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EMF Studies

02 June 2018

Switzerland: What Frequency for 5G?

Thank you to the journalist and consumers' group in French-speaking Switzerland, Bon à Savoir (400,000 readers) for having published this excellent article in their magazine, "Ma Santé".  We are glad that this message will reach a large part of the Swiss population.

What Frequency for 5G?
by Laurent Hêche, bonasavoir.ch, 23 May 2018 (translaiton)

COMMUNICATION The forest of antennas required for deployment of 5G worries Swiss doctors.  The Council of States has heard them but not the operators or Doris Leuthard.

Broadband is not a meaningless word.  3G, which has taken off at the same time as the twenty-first century, grew at a steady pace.  4G, which followed ten years later has plunged us directly into the immediate at home and in the street via our smartphones: sending photos, videos and selfies all over the world, streaming sound and music nearly without interruption, conversing just about everywhere via Facebook or WhatsApp, access to services like Uber and Airbnb etc.  - to such an extent that it has tried our patience and made us look with envy at the following generation, 5G announced for 2020 and supposed to be 100 times faster.  This will not only allow the connection of billions of devices (farming, appliances, industrial sensors...) but also open up  a safe route to autonomous cars, telemedicine, real-time energy management, etc.

This revolution comes however at a considerable price:  it requires adding thousands of new antennas to the some 36,000 which radiate Switzerland.  In addition, these new antennas will transmit at very high frequencies, between 30 and 300 GHz, that is to say, at a much higher level than today, with certainly the effectiveness already described, but also at reduced range and an increased sensitivity to certain obstacles, in particular the humidity of the air."'''.

Potentially carcinogenic

Two sufficient reasons for the many health providers to fear the worst, such as the Swiss Association of  Patients, the Federation of Swiss Doctors (FMH) and Doctors for the Protection of the Environment (Mfe).  "Suspicions are growing," explains Martin Forter, Mfe's director. "When they published the first results of a large study currently being conducted on animals in the United States, the experts stressed that the doubt about the danger of this radiation cannot be ruled out. And an Italian study of the same size, published last March, reached identical conclusions, explicitly asking WHO to reassess the cancer risk classification."

Technology without a future

In 2011, WHO had already classified radiation emitted by mobile telephony antennas in the group "potentially carcinogenic", which does not seem to impress either the operators or OFCOM [Federal Office of Communications] or the Federal Council which applied pressure to try to reduce the restrictions regarding the matter (see below).  "With, in addition, an approach which is not the way to go as it will become quickly out of date," comments Martin Forter "because of the sensitivity of 5G radiation to all kinds of obstacles.  The solution is not to increase the power of the big antennas but to create a network of smaller antennas, more numerous but emitting with greater power.  The problem is that this will be very expensive.  The operators thus prefer to stand their ground, even if this means continually radiating the persons living nearby.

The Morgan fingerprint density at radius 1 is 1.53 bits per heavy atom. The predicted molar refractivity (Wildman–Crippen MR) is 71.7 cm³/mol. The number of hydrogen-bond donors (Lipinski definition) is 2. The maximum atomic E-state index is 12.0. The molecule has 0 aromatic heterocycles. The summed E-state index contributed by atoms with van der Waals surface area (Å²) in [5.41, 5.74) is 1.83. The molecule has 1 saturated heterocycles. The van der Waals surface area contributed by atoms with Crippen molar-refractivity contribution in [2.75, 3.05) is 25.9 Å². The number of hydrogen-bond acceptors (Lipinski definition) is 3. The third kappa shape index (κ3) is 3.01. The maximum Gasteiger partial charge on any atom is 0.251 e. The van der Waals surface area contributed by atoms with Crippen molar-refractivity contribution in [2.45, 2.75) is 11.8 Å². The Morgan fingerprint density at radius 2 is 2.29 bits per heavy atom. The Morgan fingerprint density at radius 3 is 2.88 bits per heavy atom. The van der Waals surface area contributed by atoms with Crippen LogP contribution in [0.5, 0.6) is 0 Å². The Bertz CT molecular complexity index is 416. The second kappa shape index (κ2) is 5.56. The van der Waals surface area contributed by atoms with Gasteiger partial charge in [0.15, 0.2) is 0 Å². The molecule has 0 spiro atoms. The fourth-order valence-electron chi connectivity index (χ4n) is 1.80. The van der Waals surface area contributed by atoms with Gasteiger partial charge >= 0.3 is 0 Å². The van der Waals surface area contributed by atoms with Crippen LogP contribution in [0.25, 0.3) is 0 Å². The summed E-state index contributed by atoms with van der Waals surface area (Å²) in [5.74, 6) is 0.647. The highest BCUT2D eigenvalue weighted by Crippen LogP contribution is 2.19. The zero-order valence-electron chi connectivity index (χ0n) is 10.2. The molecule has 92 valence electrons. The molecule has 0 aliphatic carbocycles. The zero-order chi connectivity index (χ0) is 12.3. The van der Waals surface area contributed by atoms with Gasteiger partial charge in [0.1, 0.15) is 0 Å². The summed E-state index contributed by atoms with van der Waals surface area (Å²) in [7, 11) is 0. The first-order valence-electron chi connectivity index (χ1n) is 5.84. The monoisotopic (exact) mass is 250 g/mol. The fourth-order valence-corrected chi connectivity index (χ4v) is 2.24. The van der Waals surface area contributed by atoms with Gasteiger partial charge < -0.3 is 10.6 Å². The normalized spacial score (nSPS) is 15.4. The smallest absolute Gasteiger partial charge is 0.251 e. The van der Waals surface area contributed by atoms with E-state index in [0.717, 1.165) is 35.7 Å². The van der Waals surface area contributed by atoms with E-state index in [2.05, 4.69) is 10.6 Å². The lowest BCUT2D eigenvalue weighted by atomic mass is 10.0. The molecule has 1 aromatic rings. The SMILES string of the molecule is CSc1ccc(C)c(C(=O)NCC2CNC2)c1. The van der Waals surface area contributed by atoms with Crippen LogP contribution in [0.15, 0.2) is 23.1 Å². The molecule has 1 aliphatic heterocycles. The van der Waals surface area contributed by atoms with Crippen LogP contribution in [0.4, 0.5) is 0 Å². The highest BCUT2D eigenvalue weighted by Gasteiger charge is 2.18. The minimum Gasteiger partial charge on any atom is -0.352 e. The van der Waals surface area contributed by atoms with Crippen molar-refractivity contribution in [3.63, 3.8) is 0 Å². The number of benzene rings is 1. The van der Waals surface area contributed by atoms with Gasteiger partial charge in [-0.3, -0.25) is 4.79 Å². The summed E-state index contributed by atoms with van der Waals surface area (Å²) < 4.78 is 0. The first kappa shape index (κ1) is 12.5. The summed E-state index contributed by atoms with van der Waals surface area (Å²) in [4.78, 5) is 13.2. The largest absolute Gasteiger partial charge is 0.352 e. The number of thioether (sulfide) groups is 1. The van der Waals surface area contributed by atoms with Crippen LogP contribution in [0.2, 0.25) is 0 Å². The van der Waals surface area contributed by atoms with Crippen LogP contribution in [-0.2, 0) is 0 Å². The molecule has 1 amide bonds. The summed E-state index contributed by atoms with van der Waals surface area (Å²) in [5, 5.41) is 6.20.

Policy: The limits of radiation

It required only one vote for the Council of States to accept relaxing the protection against radiation of mobile telephony antennas.  This did not stop on 5 March for the second time in 15 months, the senators from refusing to cede to the lobbying of the operators and Economiesuisse.

Apparently however, the Federal Council, in any case Doris Leuthard, did not want to know anything since a week later she suggested an adaptation of the measurement and calculation of radiation of these antennas which would allow "a moderate increase in capacity" of the existing installations without relaxing the limit values.

A stunning trick that the Federal Office of the Environment, responsible for measurements, does not dismiss, suggesting that certain points could indeed be reviewed, for example, the extent to which certain building materials could reduce the radiation seems to be underestimated.

For Martin Forter, Director of Doctors for the Protection of the Environment, it is nothing other than obstinate revenge:  "Mrs. Leuthard seeks simply to get around the problem by modifying not the limit values but the way of measuring them, without taking into account the reticence of the elected officials of the people.  The least one can say is that her approach is not very democratic."

Laurent Hêche

Original article in French:

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